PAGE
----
Baby Grass Seed Scouting

Yesterday was a beautiful day here in the Willamette Valley! And when you get beautiful days in November it’s usually the best time to go and look to see how the fields are doing.

We have planted a number of perennial ryegrass seed acres this fall, referred to often as “baby fields”. And as my husband Matt likes to say, “Baby perennial ryegrass is always looking for a way to die!” What he means is that when perennial ryegrass is just starting out it makes for a delicious meal for both slugs and geese, and when they attack they can decimate acres and acres in just a few days. So we often go out to make sure as it’s coming up that it’s being protected as best we can.

To tell you the truth as we headed out across the field it didn’t look very good. It just looked like a lot of open soil with no sprout. Which isn’t ideal when you’re trying to get a field to grow.

But we didn’t let it worry us too much. This field wasn’t planted too long ago and we knew that it should just be starting to sprout. So with a closer inspection, this field is actually doing quite well as it just starts to come out of the ground.

That’s what we call the start of being able to “row up” a grass seed planting. And the good news is that while we found a few slugs, the bait that we put out a week ago is still protecting the grass as it sprouts. And as far as geese it didn’t look like they had found it yet, so we will continue to scout for them as they fly over and more than likely also start to spot the rows of tasty grass.

We also saw a lot of worm castings which is a sign of good soil health. You can see in this photo all the small dry bits of soil, that is all from worm activity.

These fields will need to be protected through the winter from the slugs, geese, and kept clean from weeds that will inevitably sprout through the dormant and growing season. Before harvest next July we will be out scouting our acres every few weeks, if not everyday depending on the conditions in the fields. Today was a beautiful day to get this done, I’m sure my rain coat and muck boot wearing days aren’t far away though…this is Oregon after all!

Walking the Newly Planted Wheat Fields

Good morning!  Here is another edition of Photo Friday…

Yesterday was a beautiful day!  So I set out to check on our newly planted wheat fields and see how they were coming along.  At this point, when they are newly planted slugs are their worst enemy!  We not only plant with bait next to the seed, we also at times have to spread on top of the ground to help keep the population of hungry wheat seed eating machines to a minimum.

2013-03-07_16-21-19_574This is a wheat seed, in a furrow.  You can see the dead grass that is also in there, that is because we no-till planted this wheat in the ground.

2013-03-07_16-20-59_934This little guy is growing fast!

2013-03-07_16-23-56_154Finally I found one that made it through the dirt and is sprouting…and not a slug in sight!

2013-03-07_16-21-40_314What a darn beautiful day to be outside walking fields!!!

Top 8 Winter Jobs on Our Farm

I have always said that farming is a pretty seasonal way of life.  After being back on the farm for seven years now, I think that I might need to re-phrase that a bit.  Yes it’s seasonal in the sense that you work 14 hour days, 7 days a week usually just during harvest in the summer, but it’s never to the point where nothing is going on.  To tell you the truth, sometimes I feel like a nice day in January can be more stressful and crazy that a harvest day in July!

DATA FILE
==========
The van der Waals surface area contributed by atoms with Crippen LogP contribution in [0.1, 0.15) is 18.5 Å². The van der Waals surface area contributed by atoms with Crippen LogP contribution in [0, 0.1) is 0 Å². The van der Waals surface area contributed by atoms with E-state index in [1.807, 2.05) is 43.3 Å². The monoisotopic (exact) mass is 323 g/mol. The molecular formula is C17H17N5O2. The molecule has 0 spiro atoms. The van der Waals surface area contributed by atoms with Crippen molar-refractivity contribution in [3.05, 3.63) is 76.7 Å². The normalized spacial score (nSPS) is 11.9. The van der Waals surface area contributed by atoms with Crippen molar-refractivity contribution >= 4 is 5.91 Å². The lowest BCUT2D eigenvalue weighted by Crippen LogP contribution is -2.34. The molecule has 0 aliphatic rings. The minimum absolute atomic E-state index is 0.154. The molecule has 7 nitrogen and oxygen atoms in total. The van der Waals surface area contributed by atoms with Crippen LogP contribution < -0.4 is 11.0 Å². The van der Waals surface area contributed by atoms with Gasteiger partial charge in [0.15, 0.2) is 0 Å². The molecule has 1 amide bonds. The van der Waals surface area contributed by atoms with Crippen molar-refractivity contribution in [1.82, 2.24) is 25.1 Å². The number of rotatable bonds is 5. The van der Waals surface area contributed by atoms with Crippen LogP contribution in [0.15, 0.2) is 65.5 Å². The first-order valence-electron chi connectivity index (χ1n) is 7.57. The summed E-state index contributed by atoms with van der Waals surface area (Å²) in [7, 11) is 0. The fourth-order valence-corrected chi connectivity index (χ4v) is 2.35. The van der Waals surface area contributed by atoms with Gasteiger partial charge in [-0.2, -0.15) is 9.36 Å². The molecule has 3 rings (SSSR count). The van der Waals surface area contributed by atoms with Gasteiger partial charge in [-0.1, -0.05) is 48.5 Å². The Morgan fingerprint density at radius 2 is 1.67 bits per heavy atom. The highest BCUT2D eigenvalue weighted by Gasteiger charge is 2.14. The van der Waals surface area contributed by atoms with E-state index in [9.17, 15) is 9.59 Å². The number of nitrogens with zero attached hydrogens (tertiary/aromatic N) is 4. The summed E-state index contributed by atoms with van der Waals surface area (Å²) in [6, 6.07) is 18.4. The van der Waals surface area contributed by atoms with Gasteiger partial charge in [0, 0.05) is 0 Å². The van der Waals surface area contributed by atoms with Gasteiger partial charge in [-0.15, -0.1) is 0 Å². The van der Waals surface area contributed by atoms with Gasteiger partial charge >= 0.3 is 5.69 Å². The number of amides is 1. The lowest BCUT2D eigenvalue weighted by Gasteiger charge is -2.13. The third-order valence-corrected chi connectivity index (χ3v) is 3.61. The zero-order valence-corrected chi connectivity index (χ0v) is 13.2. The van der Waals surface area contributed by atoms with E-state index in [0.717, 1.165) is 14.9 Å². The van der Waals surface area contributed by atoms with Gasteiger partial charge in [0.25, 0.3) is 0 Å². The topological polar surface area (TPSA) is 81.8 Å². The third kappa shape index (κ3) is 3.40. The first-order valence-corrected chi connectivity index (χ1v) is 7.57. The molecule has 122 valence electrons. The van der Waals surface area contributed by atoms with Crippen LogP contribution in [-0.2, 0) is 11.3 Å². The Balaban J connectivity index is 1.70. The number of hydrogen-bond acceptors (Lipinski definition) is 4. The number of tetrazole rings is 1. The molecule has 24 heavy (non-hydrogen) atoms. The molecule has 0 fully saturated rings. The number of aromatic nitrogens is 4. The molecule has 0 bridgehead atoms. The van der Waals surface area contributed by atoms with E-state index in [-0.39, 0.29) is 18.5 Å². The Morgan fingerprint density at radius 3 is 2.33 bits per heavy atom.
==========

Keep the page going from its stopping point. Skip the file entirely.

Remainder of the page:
So here are just a few of things that we’ve been up to this winter that has been keeping us at Kirsch Family Farms nice and busy!

1. Spraying – We spray most of our crops in the winter with pre-emergent herbicides to help us get a head start on weeds once the soil starts to warm up.



2. Meetings – Whether it’s learning about safety, new pesticide options, new regulations for employees, research information from the college, farmers in the winter can probably attend a meeting a day for a 3 month period.  Lots of good information, but also makes you ready to get out in the fields instead of sitting in a room listening.


3. Fixing – There are many times that equipment will break during the busy season and we just don’t have time to fix it right then and there.  Many times you use a patch to get you through the season (aka duct tape at times haha) and then you make sure to bring it in the shop over the winter to fix it right.

4. Blight Pruning – We have to prune out the blight that hits our hazelnut orchards every year.  We use a pruning tower and cut it out, stack the brush and then push it out of the orchard in the spring time.


5. Paperwork – The not so fun side of farming, but a reality for any business.  From end of the year payroll reporting, to budgets for all the crops for the coming year, it’s not fun but it is a nice way to stay out of the rain.

6. Planting – We plant spring wheat this time of year, we have a large window of time, usually until later in the spring.  We just did a few acres last week, as you can see we also planted it with slug bait in the row.


7. Slug Killing – It’s been an awful year for slugs, seems like we just can’t get ahead of them, so this year I have done a lot of not so glamorous slug hunting.  Turns out I can always find them, killing them is another issue.  Hopefully next year they will slow down a bit!


8. Never Ending Project List – I think every farm has this list, full of all the things that you never quite have time for but usually tackle one or two a winter.  This year we are doing two, first we took apart an old D2 cat and are putting it back together.  And secondly we are remodeling my old house into an official farm office!


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